What is a Maelstrom and How Can it Affect Your Cruise Vacation?

Lipcon, Marguiles, Alsina & Winkleman, P.A

If you know a thing or two about cruising – or Viking history – you may have already heard of maelstroms, dreaded natural maritime occurrences which have time and time again proven to be responsible for many a sea sick passenger. But while the term sounds scary enough, this is one instance in which the bite is much worse than a bark.

Learning about maelstroms can help you avoid getting stuck on a cruise ship and experiencing some of the worst cases of nausea ever thought of, so, now that cruise season is in full swing, our cruise injury lawyers want to help you understand exactly what a maelstrom is and how it can cause you to have the worst cruise vacation of your life.

If you have ever paid attention to the water running down you bathroom sink, you have already witnessed a maelstrom – so to speak. A maelstrom is a whirlpool created when moving water twists and turns. This is actually a common occurrence in any body of water, be it a river or lake, but when it occurs in the ocean, things can get very dangerous very quickly.

When weather and geological conditions are just right, currents can collide with one another at sea to create conflicting tidal flows. Because water spins counterclockwise north of the equator and clockwise south, the interaction between currents can create a powerful circular vortex known in the maritime world as a maelstrom.

Sometimes regarded as an oceanic black hole, maelstrom vortexes have been feared by seafarers for centuries. Much the way a black hole in space can suck an object in with its pull, a maelstrom can suck in ships, leading to catastrophic accidents and injuries. Maelstroms have been responsible for several catastrophes throughout the years, most notably the 2011 Tohoku earthquake that created a tsunami and consequent maelstrom, killing thousands of people in Japan.

Nordic history has created a respect for these aquatic anomalies, but these currents can’t always be avoided, and when a cruise ship encounters a maelstrom, all sorts of havoc can erupt. Although a cruise vessel is large enough to make it through a maelstrom without severe damage, the force of the whirlpool can create waves that are so strong and so tall, they can rock a ship to the point that it can tilt over and injure those onboard or crash onto it and tear it apart.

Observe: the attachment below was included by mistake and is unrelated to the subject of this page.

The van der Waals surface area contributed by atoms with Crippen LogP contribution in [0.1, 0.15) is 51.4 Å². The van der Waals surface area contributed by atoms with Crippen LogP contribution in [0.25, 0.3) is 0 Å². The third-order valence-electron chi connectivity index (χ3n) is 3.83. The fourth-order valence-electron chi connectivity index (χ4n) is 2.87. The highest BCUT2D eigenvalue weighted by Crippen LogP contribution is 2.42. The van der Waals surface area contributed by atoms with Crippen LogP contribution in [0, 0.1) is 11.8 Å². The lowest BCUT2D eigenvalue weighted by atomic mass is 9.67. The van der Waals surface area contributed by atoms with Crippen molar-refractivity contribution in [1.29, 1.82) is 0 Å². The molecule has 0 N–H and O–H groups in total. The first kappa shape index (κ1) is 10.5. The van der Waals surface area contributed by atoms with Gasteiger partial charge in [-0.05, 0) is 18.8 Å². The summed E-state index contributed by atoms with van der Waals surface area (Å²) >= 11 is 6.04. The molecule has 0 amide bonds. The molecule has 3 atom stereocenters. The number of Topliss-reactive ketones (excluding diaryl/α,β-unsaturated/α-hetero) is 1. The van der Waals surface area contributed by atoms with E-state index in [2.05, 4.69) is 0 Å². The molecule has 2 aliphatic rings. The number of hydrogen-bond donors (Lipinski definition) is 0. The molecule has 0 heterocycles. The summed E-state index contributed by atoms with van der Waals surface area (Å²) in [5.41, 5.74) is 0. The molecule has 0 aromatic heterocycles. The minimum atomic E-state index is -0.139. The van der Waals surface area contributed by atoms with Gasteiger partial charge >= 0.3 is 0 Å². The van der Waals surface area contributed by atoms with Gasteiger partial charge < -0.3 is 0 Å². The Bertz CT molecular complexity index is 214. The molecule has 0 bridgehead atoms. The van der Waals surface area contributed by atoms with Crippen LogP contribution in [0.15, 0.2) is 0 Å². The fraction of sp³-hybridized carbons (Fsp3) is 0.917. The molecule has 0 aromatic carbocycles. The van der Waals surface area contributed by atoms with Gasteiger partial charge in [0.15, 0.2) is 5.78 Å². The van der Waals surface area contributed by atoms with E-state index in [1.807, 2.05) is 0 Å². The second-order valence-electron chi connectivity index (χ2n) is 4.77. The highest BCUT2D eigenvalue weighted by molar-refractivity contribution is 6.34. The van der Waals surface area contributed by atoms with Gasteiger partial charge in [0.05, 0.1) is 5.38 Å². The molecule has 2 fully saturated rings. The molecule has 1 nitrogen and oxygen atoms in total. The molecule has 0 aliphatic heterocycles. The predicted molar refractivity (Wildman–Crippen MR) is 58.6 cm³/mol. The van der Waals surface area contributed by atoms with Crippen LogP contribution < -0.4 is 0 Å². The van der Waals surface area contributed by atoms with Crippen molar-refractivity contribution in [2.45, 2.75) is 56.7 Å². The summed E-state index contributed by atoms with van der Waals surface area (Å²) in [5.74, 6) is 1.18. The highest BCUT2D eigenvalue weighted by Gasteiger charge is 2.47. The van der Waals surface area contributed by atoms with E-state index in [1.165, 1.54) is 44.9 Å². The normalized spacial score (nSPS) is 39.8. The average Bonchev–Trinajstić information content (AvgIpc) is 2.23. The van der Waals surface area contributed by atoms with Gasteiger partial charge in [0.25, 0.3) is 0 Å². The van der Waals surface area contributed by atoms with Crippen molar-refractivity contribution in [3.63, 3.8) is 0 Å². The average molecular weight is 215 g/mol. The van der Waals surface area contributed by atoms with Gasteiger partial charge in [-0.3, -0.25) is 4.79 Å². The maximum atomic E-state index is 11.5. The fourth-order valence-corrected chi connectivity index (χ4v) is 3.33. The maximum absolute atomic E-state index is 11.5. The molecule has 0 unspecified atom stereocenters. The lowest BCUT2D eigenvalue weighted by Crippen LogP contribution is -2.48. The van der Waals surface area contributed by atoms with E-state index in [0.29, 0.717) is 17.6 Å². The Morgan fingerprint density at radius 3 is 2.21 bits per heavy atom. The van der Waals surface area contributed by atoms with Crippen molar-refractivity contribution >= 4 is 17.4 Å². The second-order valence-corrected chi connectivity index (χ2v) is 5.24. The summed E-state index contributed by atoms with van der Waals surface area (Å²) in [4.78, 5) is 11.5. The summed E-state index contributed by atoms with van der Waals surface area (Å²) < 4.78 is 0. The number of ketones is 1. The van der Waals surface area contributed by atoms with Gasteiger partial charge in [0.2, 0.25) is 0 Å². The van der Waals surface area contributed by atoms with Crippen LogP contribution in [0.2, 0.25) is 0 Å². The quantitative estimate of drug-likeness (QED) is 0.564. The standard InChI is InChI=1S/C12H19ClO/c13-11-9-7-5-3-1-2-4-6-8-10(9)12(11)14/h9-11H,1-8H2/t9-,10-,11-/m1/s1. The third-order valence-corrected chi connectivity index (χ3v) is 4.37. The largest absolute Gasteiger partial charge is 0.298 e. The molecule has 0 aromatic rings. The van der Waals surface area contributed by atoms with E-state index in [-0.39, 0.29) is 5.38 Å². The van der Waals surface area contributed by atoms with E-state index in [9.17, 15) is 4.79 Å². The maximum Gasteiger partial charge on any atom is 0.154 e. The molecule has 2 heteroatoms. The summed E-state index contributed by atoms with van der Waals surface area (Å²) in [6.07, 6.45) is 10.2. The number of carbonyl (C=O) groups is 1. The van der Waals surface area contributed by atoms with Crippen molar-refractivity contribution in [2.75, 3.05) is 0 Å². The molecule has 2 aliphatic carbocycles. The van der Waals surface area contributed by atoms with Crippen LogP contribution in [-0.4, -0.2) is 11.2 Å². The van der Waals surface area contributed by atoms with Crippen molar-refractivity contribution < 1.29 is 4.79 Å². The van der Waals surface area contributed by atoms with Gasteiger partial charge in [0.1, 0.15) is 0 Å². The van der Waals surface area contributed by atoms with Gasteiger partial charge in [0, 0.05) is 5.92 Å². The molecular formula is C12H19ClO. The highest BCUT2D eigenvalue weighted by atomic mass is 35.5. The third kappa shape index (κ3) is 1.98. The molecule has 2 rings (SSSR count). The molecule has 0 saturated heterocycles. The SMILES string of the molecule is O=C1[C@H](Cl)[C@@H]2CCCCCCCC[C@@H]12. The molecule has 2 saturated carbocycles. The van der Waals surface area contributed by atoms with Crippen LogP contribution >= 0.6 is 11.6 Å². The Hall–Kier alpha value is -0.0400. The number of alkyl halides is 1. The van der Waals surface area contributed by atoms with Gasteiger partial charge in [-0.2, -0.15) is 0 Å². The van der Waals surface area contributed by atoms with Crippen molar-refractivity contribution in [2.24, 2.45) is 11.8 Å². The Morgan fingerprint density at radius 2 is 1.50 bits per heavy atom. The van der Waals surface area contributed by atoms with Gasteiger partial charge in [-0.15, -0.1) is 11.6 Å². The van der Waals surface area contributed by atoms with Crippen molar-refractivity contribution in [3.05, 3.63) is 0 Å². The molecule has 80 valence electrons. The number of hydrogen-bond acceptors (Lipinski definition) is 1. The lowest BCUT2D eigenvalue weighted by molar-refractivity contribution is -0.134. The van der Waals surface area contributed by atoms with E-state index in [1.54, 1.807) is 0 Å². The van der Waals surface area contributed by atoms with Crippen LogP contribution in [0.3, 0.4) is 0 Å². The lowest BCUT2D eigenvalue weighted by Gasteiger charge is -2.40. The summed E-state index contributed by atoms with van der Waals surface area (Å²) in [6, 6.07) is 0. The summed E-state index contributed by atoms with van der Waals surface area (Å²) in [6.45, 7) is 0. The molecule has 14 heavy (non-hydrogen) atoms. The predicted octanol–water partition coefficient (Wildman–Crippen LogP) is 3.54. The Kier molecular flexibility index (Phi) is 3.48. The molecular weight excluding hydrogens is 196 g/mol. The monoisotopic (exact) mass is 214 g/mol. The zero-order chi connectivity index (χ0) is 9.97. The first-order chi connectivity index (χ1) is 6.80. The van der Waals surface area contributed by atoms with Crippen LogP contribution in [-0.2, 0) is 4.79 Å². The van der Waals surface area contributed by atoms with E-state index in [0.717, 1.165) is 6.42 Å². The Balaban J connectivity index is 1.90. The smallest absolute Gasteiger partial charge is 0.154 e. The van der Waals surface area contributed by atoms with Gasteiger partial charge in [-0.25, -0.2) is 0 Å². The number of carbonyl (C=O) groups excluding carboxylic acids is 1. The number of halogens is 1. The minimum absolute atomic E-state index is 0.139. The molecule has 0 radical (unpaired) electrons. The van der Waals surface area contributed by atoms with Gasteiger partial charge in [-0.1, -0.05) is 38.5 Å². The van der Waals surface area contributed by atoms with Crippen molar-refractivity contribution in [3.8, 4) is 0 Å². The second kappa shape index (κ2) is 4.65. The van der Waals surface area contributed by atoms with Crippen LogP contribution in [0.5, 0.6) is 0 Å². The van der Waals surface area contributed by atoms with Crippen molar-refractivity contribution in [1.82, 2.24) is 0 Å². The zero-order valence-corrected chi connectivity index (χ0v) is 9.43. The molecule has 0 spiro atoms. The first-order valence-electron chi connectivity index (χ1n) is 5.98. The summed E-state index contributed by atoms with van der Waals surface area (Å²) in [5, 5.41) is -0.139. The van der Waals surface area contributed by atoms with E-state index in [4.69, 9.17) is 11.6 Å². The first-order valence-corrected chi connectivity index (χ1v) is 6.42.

Cruise lines that travel throughout Europe have to be particularly careful to avoid maelstroms in the area. Some whirlpools can dissipate over time, but some have remained strong throughout the ages, including the three most notable maelstroms: Moskstraumen, Saltstraumen and Corryvreckan.

Moskstraumen, considered THE original maelstrom and source of inspiration for writers like Edgar Allen Poe and Jules Verne, is located in the Lofoten Islands off the Norwegian coast. Although most maelstroms are located inside straights and channels, the Moskstraumen maelstrom is actually located in the open sea between the islands and tides and is comprised of a set of currents and crosscurrents moving at a rate of 18 km/h.

The maelstrom of Saltstraumen, located 30 km east of Bodø, Norway, is the world’s strongest maelstrom. Its strength is a direct result of the world’s strongest tide, which occurs in the same location, the Saltstraumen straight, and expands nearly 2 miles long and 490 feet wide.

The Corryvreckan is the third largest maelstrom in the world and is located on the northern side of the Gulf of Corryvreckan, off the coast of Scotland. Tides from the Firth of Lorne, a local body of water, drives the waters of the Corryvreckan to create waves of over 30 feet and a roar that can be heard over 10 miles away.

According to Dr. Bjorn Gjevik, of the University of Oslo, Halvard Moe and Atle Ommundsen, who along with a team of researchers developed the first comprehensive mathematical model of currents and sea levels, that the speed of currents in some maelstroms can reach up to 14 statute miles an hour.

”What makes [a maelstrom] so dangerous is that you get strong current-wave interaction,” explained Dr. Gjevik. “When the waves kicked up by the wind are opposite to the direction of the current, you get very steep and choppy waves, and breaking waves.”

While cruise lines tend to avoid maelstroms, their reach can extend so far that at the very least, passengers (and crew members) can come down with a horrible case of nausea. Passengers in an October 2009 Europe itinerary aboard the Carnival Dream recounted how maelstrom tides were so high and strong that they caused the vessel to tilt, leading china to fall over and break as well as tipped over septic tanks, creating horrid smells throughout the ship.

Though it is rare to attribute a cruise ship injury to a maelstrom, the possibility of becoming hurt while a vessel passes through or near a whirlpool is always a concern for cruise companies, and should also be a concern for travelers. There’s not much that can be done when a maelstrom is encountered, but it is important to always carry a first aid kit with you when traveling at sea and always make sure your lifejacket is handy. If tides are high, stay inside your stateroom to minimize the likelihood of getting hurt from fallen shipboard equipment or from crashing waves. Cruise lines tend to cancel port calls when there are strong currents affecting a ship’s ability to cross through waters safely, so you can expect an extra day at sea or in another port of call to compensate for the missed visit.

Aside from that, remaining aware of the possibility of a maelstrom, where they are most likely to occur and understanding what they are can help you and your loved ones stay safe on your cruise vacation.